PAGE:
Remember, the purpose of testimonials is for the member to share their story, and to highlight the benefits of being a member. Each member will share different things they valued from your group. When looking at all your testimonials together, choose the ones that showcase different, important benefits. For instance, in J.R. Russell’s video testimonial (below), he highlights the most important benefits he received, in response to Questions 10 and 11 from my Testimonial Interview Questions list:
I think the core benefits of Synergy are kind of three-pronged for me. The training in Mastermind Group Facilitation and Management and Business are very important, and the community of other like-minded mastermind group facilitators is an amazingly collaborative sharing one that really helps me when I have a problem. But the number one benefit that I get out of Synergy is participation in the mastermind groups in the hot seat, and I walk away from every single hot seat, not just my own, but the other members of the mastermind group, I actually walk away with three to five individual answers or ideas to problems or questions that I had in my business, and that helps me move forward with every single mastermind session. –J.R. Russell
I asked J.R, the 12 Testimonial Interview Questions (see list below) and we recorded an interview that lasted about 20 minutes. Note that I sent the interview questions in advance so he had time to formulate his responses.
Afterward, we edited the video to highlight J.R.’s most important thoughts and created this 5-minute video testimonial:
When gathering testimonials for my Synergy mastermind group, we did these in the form of an interview with me asking the questions and the member answering them. (We used Zoom to conduct the actual interview and record it.) This is a relaxed way of getting testimonials when your customer isn’t quite sure what they want to say or are nervous about recording a video testimonial on their own. You can ask these same questions via email if you want a written testimonial rather than a video testimonial.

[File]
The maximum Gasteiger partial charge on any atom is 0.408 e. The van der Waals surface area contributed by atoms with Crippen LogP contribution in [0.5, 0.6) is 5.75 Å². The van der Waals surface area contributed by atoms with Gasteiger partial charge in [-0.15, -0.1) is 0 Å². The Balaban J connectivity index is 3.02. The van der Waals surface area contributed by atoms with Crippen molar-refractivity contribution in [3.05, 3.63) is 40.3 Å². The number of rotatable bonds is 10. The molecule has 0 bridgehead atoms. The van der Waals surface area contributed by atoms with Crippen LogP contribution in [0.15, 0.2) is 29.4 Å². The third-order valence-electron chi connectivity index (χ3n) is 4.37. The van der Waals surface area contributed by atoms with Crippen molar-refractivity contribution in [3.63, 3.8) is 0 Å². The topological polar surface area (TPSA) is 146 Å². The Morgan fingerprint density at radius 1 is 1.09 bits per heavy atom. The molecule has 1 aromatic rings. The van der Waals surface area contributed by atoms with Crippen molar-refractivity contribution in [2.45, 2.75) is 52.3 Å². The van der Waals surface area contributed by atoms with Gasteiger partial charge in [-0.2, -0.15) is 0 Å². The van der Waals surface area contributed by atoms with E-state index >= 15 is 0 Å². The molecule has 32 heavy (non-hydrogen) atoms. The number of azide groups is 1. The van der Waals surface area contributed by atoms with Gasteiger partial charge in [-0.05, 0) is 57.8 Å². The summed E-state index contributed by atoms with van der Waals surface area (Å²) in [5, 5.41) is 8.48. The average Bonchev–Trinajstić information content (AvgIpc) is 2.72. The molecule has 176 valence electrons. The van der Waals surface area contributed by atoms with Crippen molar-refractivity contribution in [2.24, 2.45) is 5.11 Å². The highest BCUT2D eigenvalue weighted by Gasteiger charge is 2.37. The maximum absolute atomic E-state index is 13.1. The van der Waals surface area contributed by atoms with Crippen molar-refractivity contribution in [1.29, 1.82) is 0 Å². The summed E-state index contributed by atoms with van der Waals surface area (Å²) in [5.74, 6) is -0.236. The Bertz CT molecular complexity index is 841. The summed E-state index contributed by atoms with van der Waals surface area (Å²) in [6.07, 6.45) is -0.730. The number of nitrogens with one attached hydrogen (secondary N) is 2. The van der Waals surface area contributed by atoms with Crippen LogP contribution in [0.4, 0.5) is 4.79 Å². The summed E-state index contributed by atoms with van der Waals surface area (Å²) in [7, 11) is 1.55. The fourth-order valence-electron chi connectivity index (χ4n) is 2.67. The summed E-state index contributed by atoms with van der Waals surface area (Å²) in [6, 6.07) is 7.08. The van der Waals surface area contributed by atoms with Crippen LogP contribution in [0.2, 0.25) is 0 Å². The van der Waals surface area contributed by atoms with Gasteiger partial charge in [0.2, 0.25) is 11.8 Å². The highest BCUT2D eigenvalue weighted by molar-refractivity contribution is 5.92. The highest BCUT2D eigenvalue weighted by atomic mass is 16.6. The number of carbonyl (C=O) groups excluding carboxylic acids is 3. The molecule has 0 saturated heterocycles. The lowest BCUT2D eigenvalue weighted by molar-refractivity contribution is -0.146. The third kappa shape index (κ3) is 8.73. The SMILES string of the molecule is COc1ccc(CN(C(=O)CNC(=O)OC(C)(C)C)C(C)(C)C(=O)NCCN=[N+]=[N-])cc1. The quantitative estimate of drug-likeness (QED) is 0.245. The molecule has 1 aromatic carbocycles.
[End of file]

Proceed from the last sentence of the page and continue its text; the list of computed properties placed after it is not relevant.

Here’s what I send my Synergy mastermind group members in advance, as we’re preparing to record video testimonial interviews:
We’re using the “transformation” storyline format for testimonials: where were you and where are you today? We won’t use all of these questions, but you can see how the storyline unfolds through this list.
You can create a mix of testimonial lengths. Long-form testimonials help the prospective member to get a deeper sense of the benefits of joining your group. Short testimonials are quick to read or watch and highlight one specific point you’re trying to make.
Start with a long-form testimonial, either several paragraphs or up to 5 minutes of video (edited from your longer interview video). This allows you and your member to get through all of the 12 questions above, and elaborate on ideas. You can always edit these down to the most meaningful moments later.
Short testimonials, perhaps two or three sentences, or one minute of video, help to highlight one key piece of the conversation. The easiest way to create short testimonials is to start with a long-form testimonial and take clippings from it. If a member is going to record a video testimonial on their own, it might be better to remind them to keep it short: it will be easier for them to remember the key ideas they want to share if they only need to record a one-minute video.
I’m sure this will help you when you’re asking your customers for testimonials! It’s great to have some structure around the process to make gathering testimonials easier for both you and your customer.